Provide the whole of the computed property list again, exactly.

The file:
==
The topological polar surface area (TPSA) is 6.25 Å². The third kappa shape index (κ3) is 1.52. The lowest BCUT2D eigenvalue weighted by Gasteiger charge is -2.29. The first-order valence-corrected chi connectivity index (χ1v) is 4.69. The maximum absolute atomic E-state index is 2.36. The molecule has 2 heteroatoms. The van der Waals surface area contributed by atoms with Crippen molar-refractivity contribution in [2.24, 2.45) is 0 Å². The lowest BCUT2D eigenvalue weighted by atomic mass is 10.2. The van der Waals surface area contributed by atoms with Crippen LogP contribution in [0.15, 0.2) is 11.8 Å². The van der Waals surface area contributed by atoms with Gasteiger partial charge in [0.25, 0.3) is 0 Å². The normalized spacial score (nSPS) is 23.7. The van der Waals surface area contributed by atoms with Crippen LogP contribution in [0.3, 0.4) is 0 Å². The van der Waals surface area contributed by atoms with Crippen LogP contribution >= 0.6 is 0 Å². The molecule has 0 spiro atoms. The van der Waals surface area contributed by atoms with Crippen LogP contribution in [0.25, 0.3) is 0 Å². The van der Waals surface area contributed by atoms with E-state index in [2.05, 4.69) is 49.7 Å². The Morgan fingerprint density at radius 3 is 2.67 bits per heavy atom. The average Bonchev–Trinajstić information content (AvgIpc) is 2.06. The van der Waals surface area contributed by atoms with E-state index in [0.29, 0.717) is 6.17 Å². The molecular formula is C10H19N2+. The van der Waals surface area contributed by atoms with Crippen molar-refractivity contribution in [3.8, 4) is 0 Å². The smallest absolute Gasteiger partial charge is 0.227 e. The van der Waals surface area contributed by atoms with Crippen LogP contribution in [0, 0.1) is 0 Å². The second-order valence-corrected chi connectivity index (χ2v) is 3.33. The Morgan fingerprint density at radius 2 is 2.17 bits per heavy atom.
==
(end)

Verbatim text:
The topological polar surface area (TPSA) is 6.25 Å². The third kappa shape index (κ3) is 1.52. The lowest BCUT2D eigenvalue weighted by Gasteiger charge is -2.29. The first-order valence-corrected chi connectivity index (χ1v) is 4.69. The maximum absolute atomic E-state index is 2.36. The molecule has 2 heteroatoms. The van der Waals surface area contributed by atoms with Crippen molar-refractivity contribution in [2.24, 2.45) is 0 Å². The lowest BCUT2D eigenvalue weighted by atomic mass is 10.2. The van der Waals surface area contributed by atoms with Crippen LogP contribution in [0.15, 0.2) is 11.8 Å². The van der Waals surface area contributed by atoms with Gasteiger partial charge in [0.25, 0.3) is 0 Å². The normalized spacial score (nSPS) is 23.7. The van der Waals surface area contributed by atoms with Crippen LogP contribution in [0.3, 0.4) is 0 Å². The van der Waals surface area contributed by atoms with Crippen LogP contribution >= 0.6 is 0 Å². The molecule has 0 spiro atoms. The van der Waals surface area contributed by atoms with Crippen LogP contribution in [0.25, 0.3) is 0 Å². The van der Waals surface area contributed by atoms with E-state index in [2.05, 4.69) is 49.7 Å². The Morgan fingerprint density at radius 3 is 2.67 bits per heavy atom. The average Bonchev–Trinajstić information content (AvgIpc) is 2.06. The van der Waals surface area contributed by atoms with E-state index in [0.29, 0.717) is 6.17 Å². The molecular formula is C10H19N2+. The van der Waals surface area contributed by atoms with Crippen molar-refractivity contribution in [3.8, 4) is 0 Å². The smallest absolute Gasteiger partial charge is 0.227 e. The van der Waals surface area contributed by atoms with Crippen LogP contribution in [0, 0.1) is 0 Å². The second-order valence-corrected chi connectivity index (χ2v) is 3.33. The Morgan fingerprint density at radius 2 is 2.17 bits per heavy atom.